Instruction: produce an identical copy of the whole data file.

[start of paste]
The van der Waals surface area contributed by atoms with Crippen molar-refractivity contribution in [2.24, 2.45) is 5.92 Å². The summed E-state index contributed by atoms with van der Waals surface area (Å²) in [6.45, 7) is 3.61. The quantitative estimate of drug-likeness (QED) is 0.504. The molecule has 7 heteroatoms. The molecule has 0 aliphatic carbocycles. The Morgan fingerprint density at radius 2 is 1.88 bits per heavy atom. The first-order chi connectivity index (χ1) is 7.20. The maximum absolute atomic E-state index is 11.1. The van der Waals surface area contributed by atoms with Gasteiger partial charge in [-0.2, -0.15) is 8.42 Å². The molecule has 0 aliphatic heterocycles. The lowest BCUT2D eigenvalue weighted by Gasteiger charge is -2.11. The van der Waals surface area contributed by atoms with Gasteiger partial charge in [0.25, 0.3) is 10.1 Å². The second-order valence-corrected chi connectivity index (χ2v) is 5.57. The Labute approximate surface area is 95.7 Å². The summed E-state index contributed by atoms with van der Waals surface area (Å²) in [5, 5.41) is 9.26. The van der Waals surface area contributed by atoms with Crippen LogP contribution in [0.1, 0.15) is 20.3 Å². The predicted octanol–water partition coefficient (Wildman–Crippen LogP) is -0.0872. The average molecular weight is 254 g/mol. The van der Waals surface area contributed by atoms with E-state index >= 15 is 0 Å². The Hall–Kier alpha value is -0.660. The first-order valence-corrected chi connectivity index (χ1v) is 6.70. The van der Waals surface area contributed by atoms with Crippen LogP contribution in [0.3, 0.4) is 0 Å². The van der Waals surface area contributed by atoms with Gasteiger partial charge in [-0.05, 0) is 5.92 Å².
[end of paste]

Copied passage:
The van der Waals surface area contributed by atoms with Crippen molar-refractivity contribution in [2.24, 2.45) is 5.92 Å². The summed E-state index contributed by atoms with van der Waals surface area (Å²) in [6.45, 7) is 3.61. The quantitative estimate of drug-likeness (QED) is 0.504. The molecule has 7 heteroatoms. The molecule has 0 aliphatic carbocycles. The Morgan fingerprint density at radius 2 is 1.88 bits per heavy atom. The first-order chi connectivity index (χ1) is 7.20. The maximum absolute atomic E-state index is 11.1. The van der Waals surface area contributed by atoms with Gasteiger partial charge in [-0.2, -0.15) is 8.42 Å². The molecule has 0 aliphatic heterocycles. The lowest BCUT2D eigenvalue weighted by Gasteiger charge is -2.11. The van der Waals surface area contributed by atoms with Gasteiger partial charge in [0.25, 0.3) is 10.1 Å². The second-order valence-corrected chi connectivity index (χ2v) is 5.57. The Labute approximate surface area is 95.7 Å². The summed E-state index contributed by atoms with van der Waals surface area (Å²) in [5, 5.41) is 9.26. The van der Waals surface area contributed by atoms with Crippen LogP contribution in [0.1, 0.15) is 20.3 Å². The predicted octanol–water partition coefficient (Wildman–Crippen LogP) is -0.0872. The average molecular weight is 254 g/mol. The van der Waals surface area contributed by atoms with E-state index >= 15 is 0 Å². The Hall–Kier alpha value is -0.660. The first-order valence-corrected chi connectivity index (χ1v) is 6.70. The van der Waals surface area contributed by atoms with Crippen LogP contribution in [0.3, 0.4) is 0 Å². The van der Waals surface area contributed by atoms with Gasteiger partial charge in [-0.05, 0) is 5.92 Å².